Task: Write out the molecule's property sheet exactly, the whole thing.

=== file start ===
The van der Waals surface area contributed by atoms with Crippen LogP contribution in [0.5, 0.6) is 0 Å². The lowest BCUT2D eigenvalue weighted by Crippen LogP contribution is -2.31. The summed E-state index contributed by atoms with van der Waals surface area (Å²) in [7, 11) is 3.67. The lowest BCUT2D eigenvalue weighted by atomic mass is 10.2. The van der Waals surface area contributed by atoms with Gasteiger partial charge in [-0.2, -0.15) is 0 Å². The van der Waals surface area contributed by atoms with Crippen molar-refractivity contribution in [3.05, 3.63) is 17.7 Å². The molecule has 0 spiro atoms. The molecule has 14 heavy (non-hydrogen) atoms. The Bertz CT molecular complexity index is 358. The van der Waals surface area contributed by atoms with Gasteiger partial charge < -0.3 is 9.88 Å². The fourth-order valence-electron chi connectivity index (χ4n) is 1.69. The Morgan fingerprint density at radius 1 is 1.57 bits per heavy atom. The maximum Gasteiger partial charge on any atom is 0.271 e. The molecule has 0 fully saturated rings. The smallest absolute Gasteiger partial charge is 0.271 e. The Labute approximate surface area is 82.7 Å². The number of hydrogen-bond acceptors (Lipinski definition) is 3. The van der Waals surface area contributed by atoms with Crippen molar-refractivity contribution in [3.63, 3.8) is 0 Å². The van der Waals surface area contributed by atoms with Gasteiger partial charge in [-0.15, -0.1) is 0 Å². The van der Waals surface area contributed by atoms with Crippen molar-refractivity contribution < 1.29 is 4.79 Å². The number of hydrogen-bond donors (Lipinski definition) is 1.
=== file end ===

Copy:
The van der Waals surface area contributed by atoms with Crippen LogP contribution in [0.5, 0.6) is 0 Å². The lowest BCUT2D eigenvalue weighted by Crippen LogP contribution is -2.31. The summed E-state index contributed by atoms with van der Waals surface area (Å²) in [7, 11) is 3.67. The lowest BCUT2D eigenvalue weighted by atomic mass is 10.2. The van der Waals surface area contributed by atoms with Gasteiger partial charge in [-0.2, -0.15) is 0 Å². The van der Waals surface area contributed by atoms with Crippen molar-refractivity contribution in [3.05, 3.63) is 17.7 Å². The molecule has 0 spiro atoms. The molecule has 14 heavy (non-hydrogen) atoms. The Bertz CT molecular complexity index is 358. The van der Waals surface area contributed by atoms with Gasteiger partial charge < -0.3 is 9.88 Å². The fourth-order valence-electron chi connectivity index (χ4n) is 1.69. The Morgan fingerprint density at radius 1 is 1.57 bits per heavy atom. The maximum Gasteiger partial charge on any atom is 0.271 e. The molecule has 0 fully saturated rings. The smallest absolute Gasteiger partial charge is 0.271 e. The Labute approximate surface area is 82.7 Å². The number of hydrogen-bond acceptors (Lipinski definition) is 3. The van der Waals surface area contributed by atoms with Crippen molar-refractivity contribution in [3.63, 3.8) is 0 Å². The van der Waals surface area contributed by atoms with Gasteiger partial charge in [-0.15, -0.1) is 0 Å². The van der Waals surface area contributed by atoms with Crippen molar-refractivity contribution < 1.29 is 4.79 Å². The number of hydrogen-bond donors (Lipinski definition) is 1.